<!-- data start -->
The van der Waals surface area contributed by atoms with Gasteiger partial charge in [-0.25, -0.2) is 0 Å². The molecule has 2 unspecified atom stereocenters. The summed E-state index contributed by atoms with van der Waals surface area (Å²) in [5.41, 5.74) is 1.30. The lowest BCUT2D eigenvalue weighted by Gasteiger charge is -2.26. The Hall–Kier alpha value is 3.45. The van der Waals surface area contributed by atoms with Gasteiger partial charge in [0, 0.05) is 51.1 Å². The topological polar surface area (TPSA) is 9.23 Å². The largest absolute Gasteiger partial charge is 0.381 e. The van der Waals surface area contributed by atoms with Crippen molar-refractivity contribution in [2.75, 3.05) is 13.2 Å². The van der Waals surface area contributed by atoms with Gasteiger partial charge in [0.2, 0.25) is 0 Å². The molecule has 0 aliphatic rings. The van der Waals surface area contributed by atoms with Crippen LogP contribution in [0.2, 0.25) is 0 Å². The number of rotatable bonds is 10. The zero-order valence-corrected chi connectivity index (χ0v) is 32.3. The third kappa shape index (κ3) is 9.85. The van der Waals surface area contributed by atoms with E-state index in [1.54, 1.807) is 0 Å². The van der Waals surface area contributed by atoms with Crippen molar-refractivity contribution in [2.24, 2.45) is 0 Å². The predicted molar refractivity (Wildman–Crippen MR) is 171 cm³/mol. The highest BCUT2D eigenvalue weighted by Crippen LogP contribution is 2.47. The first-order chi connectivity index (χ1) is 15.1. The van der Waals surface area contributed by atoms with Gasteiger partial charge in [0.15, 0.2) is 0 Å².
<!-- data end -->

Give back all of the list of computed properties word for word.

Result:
The van der Waals surface area contributed by atoms with Gasteiger partial charge in [-0.25, -0.2) is 0 Å². The molecule has 2 unspecified atom stereocenters. The summed E-state index contributed by atoms with van der Waals surface area (Å²) in [5.41, 5.74) is 1.30. The lowest BCUT2D eigenvalue weighted by Gasteiger charge is -2.26. The Hall–Kier alpha value is 3.45. The van der Waals surface area contributed by atoms with Gasteiger partial charge in [0, 0.05) is 51.1 Å². The topological polar surface area (TPSA) is 9.23 Å². The largest absolute Gasteiger partial charge is 0.381 e. The van der Waals surface area contributed by atoms with Crippen molar-refractivity contribution in [2.75, 3.05) is 13.2 Å². The van der Waals surface area contributed by atoms with Gasteiger partial charge in [0.2, 0.25) is 0 Å². The molecule has 0 aliphatic rings. The van der Waals surface area contributed by atoms with Crippen LogP contribution in [0.2, 0.25) is 0 Å². The number of rotatable bonds is 10. The zero-order valence-corrected chi connectivity index (χ0v) is 32.3. The third kappa shape index (κ3) is 9.85. The van der Waals surface area contributed by atoms with E-state index in [1.54, 1.807) is 0 Å². The van der Waals surface area contributed by atoms with Crippen molar-refractivity contribution in [2.24, 2.45) is 0 Å². The predicted molar refractivity (Wildman–Crippen MR) is 171 cm³/mol. The highest BCUT2D eigenvalue weighted by Crippen LogP contribution is 2.47. The first-order chi connectivity index (χ1) is 15.1. The van der Waals surface area contributed by atoms with Gasteiger partial charge in [0.15, 0.2) is 0 Å².